Lismore coal seam gas meeting a barometer of betrayal

December 9, 2012
Lismore residents talk back to planning minister Brad Hazzard. (Photo: Kate Ausburn)

The recent visit of the NSW planning minister Brad Hazzard and his departmental bureaucrats to Lismore was always going to be a fiery one.

There’s an important context in Lismore. This city voted 87% against coal seam gas (CSG) mining in September 2012, and three days later the NSW government renewed expired licences and gave one of the first approvals for CSG production to gas company Metgasco, that operates exclusively in the Northern Rivers region.

The Northern Rivers community is justifiably outraged at this failure of democracy and are not the kind of community to take it lying down. They have been busy building a social movement of immense popularity.

More than 70 communities are now enlisted as gasfield-free communities, and more than 12,000 households have been surveyed and consistently return results of more than 90% opposition to CSG. If writing letters, meeting with politicians and going to meetings was going to work then the government would have backed away long ago, but the community knows the government is deeply committed to this part of the fossil fuel industry.

A lot has been made of some reported events outside after the meeting where politicians were allegedly jostled, but this was a public meeting and this was an angry public in the raw. Sure there’s a strong core of a very organised movement there, but everybody knows you can’t control everybody. The meeting was rowdy but it was also an incredible example of a community taking back power.

The minister had clearly intended a talking tour. It’s the sort of format where the speakers up front control the microphones, the agenda and who gets to ask questions. It’s an easy format for an experienced operator to manipulate. The community was determined to break this power.

The community did have some strategies in place: within the first 10 minutes they had successfully gained control of the mikes and delivered them to local indigenous descendants who damned the politicians in no uncertain terms. This was followed by the delivery of scores of gasfield-free road declarations from communities all over the region.   Then the questions flowed. Intelligent, penetrating questions from scientists, farmers, business people and ordinary folk of all kinds.

There were no less than six PhDs amongst those who asked questions, and also some very powerful emotional questions from other members of the crowd. Yes, it was noisy but above all it was a powerful example of a community that will not be patronised by arrogant pollies.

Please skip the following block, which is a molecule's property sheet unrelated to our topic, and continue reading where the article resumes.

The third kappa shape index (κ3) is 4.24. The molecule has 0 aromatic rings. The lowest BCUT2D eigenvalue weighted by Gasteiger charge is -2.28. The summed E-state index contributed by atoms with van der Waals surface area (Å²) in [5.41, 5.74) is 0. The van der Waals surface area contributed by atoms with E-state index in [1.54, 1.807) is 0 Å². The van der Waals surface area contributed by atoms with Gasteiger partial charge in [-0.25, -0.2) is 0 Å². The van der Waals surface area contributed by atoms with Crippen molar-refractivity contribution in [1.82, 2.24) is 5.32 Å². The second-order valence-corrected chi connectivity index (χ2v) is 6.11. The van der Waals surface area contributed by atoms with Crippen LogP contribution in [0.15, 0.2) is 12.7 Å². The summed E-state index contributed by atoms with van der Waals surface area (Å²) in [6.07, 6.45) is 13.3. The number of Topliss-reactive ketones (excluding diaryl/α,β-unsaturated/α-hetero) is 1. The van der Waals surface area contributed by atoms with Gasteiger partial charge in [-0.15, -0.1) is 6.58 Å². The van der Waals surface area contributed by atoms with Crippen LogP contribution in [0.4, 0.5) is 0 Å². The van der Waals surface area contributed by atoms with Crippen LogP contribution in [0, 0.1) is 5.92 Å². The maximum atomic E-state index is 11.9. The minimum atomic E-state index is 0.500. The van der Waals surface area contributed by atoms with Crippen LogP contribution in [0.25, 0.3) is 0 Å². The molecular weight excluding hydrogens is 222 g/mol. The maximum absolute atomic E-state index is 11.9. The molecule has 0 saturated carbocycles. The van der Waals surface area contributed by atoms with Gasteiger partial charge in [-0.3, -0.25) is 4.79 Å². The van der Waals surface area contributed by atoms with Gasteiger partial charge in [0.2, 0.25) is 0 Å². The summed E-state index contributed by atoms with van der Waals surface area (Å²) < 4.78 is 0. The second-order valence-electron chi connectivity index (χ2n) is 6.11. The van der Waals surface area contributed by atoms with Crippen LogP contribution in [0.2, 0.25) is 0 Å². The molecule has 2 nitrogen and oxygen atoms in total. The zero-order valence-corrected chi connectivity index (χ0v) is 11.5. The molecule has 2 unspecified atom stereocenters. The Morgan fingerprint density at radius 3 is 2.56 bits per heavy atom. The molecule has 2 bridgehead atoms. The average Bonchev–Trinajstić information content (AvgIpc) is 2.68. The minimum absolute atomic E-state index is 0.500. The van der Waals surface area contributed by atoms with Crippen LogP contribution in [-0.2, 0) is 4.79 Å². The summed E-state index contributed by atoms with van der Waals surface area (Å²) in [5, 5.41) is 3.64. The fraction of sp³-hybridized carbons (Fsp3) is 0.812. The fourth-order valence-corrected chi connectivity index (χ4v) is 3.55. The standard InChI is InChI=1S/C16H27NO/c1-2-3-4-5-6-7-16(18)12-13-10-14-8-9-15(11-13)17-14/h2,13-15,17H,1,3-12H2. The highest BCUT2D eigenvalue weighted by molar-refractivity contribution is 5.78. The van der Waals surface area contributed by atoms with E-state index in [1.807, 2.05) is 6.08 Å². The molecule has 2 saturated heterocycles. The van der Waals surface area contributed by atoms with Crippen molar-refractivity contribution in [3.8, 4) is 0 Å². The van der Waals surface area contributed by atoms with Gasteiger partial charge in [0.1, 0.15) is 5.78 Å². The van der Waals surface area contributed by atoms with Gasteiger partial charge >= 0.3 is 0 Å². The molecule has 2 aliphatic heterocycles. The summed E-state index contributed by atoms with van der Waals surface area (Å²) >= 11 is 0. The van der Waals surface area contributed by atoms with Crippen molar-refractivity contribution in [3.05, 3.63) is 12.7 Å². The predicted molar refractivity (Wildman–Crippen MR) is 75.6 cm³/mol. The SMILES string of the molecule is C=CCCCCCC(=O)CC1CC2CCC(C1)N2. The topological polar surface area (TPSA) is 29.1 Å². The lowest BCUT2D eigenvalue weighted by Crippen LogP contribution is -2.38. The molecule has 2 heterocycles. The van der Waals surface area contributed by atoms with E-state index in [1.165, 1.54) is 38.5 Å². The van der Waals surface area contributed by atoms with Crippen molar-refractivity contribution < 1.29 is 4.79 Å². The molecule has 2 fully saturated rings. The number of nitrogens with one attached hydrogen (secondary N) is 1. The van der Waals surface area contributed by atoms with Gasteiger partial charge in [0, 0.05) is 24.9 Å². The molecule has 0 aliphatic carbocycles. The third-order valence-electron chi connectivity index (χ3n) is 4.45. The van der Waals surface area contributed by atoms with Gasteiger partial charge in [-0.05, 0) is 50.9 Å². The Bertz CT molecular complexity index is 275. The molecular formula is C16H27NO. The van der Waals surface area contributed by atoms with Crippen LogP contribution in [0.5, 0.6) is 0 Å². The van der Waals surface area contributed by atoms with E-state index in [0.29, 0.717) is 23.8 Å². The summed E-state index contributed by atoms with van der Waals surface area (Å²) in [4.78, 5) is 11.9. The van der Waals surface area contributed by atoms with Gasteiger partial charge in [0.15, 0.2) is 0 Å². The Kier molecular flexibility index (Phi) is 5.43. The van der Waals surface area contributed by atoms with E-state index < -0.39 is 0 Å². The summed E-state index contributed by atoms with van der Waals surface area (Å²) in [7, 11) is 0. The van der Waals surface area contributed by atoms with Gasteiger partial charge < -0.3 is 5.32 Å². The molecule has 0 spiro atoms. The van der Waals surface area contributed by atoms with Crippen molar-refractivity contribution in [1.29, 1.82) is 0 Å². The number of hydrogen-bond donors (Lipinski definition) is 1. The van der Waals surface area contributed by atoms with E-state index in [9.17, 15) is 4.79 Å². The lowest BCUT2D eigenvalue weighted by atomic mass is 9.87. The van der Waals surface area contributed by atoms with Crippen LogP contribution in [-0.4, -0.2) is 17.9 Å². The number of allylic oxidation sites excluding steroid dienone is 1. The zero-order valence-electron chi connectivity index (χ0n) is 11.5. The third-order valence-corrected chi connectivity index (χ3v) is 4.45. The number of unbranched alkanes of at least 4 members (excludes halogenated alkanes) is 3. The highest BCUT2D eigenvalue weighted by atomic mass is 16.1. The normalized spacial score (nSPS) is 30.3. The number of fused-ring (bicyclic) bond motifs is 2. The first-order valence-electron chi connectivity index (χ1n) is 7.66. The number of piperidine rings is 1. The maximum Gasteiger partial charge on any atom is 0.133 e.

In an ideal world it would have been a few decibels quieter at times, and the bureaucrats would have been more audible in their evasive responses, but there were 800 angry community members in a hall with a minister who they see as the chief enabler of their betrayal.

Despite the exaggerated claims of jostling, the police have reported that the crowd had a right to protest and there were no reportable incidents.

This community never rests. The day before the meeting, work had been stopped all day at a blockade near Grafton, where a locked-on protester prevented work on a drill site. This blockade is ongoing. Nonviolent resistance is hard work. The anger in this region is palpable and if it were not for the presence of an organised political movement offering some skilled leadership, the outcomes would be far worse.

The battle for the Northern Rivers is a seminal one for all of NSW. The region has a long track record of powerful social movements and nonviolent direct action, and is now organised with the largest and most mainstream movement in memory.

The government is pushing for a showdown, and has pushed Metgasco, a relatively small player in the world of mining, into the position of sacrificial pawn in a larger play. While the larger resource companies look on, this embattled company that is almost entirely reliant for its survival on reserves in the northern rivers region, takes on the battle. For Metgasco it’s a fight to the death. For the community it is as well.

The problem for the company and the government is that this movement is ubiquitous. No matter how many blockades they overrun with police and trucks, no matter how many wells they manage to install against the odds, there will be another blockade at the next site because every community will come out to defend its patch.

The people of the northern rivers are not likely to ever surrender. Metgasco on the other hand appears to have been showing the strain in its share price.

[Republished from]

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